- Stephanie Roberg-Lopez, Tom Lake

[How old was this spear point? Otter Creek points were recovered at the Sylvan Lake Rockshelter (Dutchess County, Fishkill Creek drainage, 13 miles due east) by New York State Archaeologist Robert Funk in a context that dated to about 5,700 years ago. The name derives from Otter Creek in Vermont where the style was first described. Tom Lake.]

4/4 - Saw Kill, HRM 98.5: We put our glass eel fyke in the mouth of the Saw Kill today. I was amazed at how warm the water was. We spooked a smallmouth bass from the net site and banded killifish had already taken their stations in an inch of water next to the shore. I saw a large (18-inch) male white sucker, his anal fin covered with large nuptial tubercles, dead in the stream. I guess a few suckers have decided it is breeding season in the Hudson.

- Bob Schmidt, Catherine O'Reilly

4/4 - Greene County, HRM 116: Coltsfoot was plentiful and easily found at the Cohotate Preserve. A solitary blunt-lobed hepatica greeted trail walkers on the main path that leads to the river. The trout lily leaves were demurely hidden on a trail less traveled.

- Fran Martino

4/4 - Town of Esopus, HRM 87: We spotted a school of about 30 river herring, probably alewives, just below the bridge over Black Creek. A scap-netter caught six fish in a ten minute period.

- Matilda C.

4/4 - Saugerties, HRM 102: This morning I encountered a first-of-the-season Louisiana waterthrush singing on territory along the southern tributary, and several ruby-crowned kinglets singing in the hemlocks along the South Trail of the Esopus Bend Nature Preserve. More than two dozen painted turtles were out basking on logs in the beaver impoundment, and many wildflowers were in bloom, including lyre-leaved rock cress, bloodroot, round-lobed hepatica, and violets. Red trillium, wild columbine, and trout lily were sporting large flower buds ready to open in the next day or two.

- Steve M. Chorvas

4/4 - Furnace Woods, Town of Cortlandt, HRM 38.5: Hyacinth and yellow violets had begun to bloom; pesky blackflies had begun to bite.

- Christopher Letts

4/5 - Newcomb, HRM 302: Flowers were blooming all over: willows, crocus daffodils, and Daphne. As I drove the ninety miles south to Glens Falls, every mile down the Northway had more and more trees with swollen buds. By the time I got to Saratoga, I was expecting actual leaves. Even up here in the mountains some of the trees have buds visible at a distance already. Amazing what a little warmth will do.

- Ellen Rathbone

4/5 Memory Lane, the Shad Camp, Edgewater NJ, HRM 8.5: Shad season lasted about six weeks. By then the runs of fish from the sea had passed us by, heading inland to their spawning reach 100 miles upriver. In the old days, shad fishers might hitch a ride on a northbound string of barges and extend the season by catching up to the fish. Of the tens of thousands of shad taken each year by Smith and Ingold, about 10% were sold at the dock. The hen fish, with the luscious and famous shad roe, were worth much more than the bucks. Bucks were sold for bait and to those who still smoked or pickled fish. A hundred bucks a week went to a smokehouse in Teaneck. Half of the finished product came back and was sold almost immediately - a smoked shad is a wondrous thing to a lover of fish.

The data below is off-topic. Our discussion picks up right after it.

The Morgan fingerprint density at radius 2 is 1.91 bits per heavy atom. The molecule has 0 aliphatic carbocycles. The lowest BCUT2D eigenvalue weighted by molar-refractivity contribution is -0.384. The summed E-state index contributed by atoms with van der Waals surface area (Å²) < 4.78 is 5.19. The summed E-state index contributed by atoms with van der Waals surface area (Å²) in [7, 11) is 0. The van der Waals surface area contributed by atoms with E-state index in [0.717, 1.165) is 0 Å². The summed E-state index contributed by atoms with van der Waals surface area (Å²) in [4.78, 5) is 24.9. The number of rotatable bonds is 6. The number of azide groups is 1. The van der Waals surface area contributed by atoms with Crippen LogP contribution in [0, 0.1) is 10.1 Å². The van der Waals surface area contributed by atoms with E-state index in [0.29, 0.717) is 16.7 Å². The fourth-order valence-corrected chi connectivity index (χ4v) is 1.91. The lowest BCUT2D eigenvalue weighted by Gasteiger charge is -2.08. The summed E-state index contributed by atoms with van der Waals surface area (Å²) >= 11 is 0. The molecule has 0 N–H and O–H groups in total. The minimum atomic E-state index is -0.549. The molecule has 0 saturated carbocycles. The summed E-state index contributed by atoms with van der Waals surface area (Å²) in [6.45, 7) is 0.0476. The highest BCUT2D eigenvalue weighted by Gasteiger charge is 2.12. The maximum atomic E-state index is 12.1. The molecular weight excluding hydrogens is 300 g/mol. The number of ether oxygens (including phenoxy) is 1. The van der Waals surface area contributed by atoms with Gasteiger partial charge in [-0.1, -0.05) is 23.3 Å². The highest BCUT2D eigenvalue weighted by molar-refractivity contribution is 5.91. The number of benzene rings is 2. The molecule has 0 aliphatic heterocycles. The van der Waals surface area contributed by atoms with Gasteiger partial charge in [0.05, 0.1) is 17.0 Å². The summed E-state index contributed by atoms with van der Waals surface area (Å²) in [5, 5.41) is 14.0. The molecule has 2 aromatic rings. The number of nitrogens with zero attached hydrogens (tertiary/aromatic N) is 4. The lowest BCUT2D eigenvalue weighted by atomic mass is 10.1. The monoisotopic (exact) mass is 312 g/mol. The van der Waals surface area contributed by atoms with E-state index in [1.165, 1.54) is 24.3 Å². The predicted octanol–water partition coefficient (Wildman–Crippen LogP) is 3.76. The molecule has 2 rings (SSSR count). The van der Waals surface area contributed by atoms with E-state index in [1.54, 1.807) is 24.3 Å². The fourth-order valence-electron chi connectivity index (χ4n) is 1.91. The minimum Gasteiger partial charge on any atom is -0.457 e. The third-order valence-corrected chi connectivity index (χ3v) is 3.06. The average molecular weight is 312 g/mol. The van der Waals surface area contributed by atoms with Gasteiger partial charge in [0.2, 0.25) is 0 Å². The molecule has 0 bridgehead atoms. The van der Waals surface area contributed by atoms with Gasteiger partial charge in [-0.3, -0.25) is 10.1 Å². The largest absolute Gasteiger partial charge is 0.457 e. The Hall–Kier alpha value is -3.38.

The bulk of the fish were destined to end up at Fulton Fish Market at the southeastern tip of Manhattan. The buyers wanted roe fish. The roes were cut out and sold separately; the fish was then "deboned," an impressive piece of knife-work. The boneless fillets were then sold for a good price. We believed that the value of the roe paid for the fish and all attendant expenses, and that the value of the boned fillets was pure profit. True or not, only a fraction of the value of the fish found its way back to Edgewater and the crews who worked so hard to catch it.

Fulton Market [now at Hunts Point in the Bronx] had been there since forever, it seemed, and was a fascinating place. By about 8:00 in the morning, the day's business had been transacted, the fish were on their way to shops and restaurants throughout the region, and the pandemonium that was the market in full operating mode gave over to Wall Street types in corporate dress. But from 4:00 - 7:00 AM, it was a circus not to be missed. In scores of stalls, the wares were laid out. Huge sturgeon, tuna and swordfish, frozen and with their weight inked on their sides lay in state on pallets, to be returned to the freezers if not sold. Baskets held live eels, terrapins, and crayfish. Steel trays were filled with brightly colored, fantastically shaped coral reef fish. Bins were filled with cod, haddock, tilefish, pollock. There were crates of blue crabs, hard-shelled and soft, and more crates and bins of scallops, mussels, clams, cockles, and oysters.

- Christopher Letts

4/6 - Esopus Meadows, HRM 87: Our shadbush was in bloom.

- Dave Conover

4/6 - Town of Wappinger: In a field about a hundred feet down-slope from the eagle nest (NY62) I came upon the carcass of a young white-tail deer that had been killed, or at least scavenged, by coyotes. The scatter of bone and hair suggested it had been there for a month or so. Coyotes tend to be less-than-loved by many homeowners, especially by those who do not appreciate the role they play, albeit limited, in controlling the white-tail deer population. A historical lack of natural predators has been an ecological issue in the Hudson Valley for many years. As I stepped out of the field onto a dirt path, I counted 19 deer ticks on my arms, legs, shirt sleeves, pant legs and boots. And that was with a liberal application of bug spray.

- Tom Lake

4/6 - Chester, Orange County, HRM 60: It was exciting to see hepaticas, both round and sharp lobed varieties, in bloom in our garden. The extreme heat seems to be forcing things up too quickly

- Jerome Spector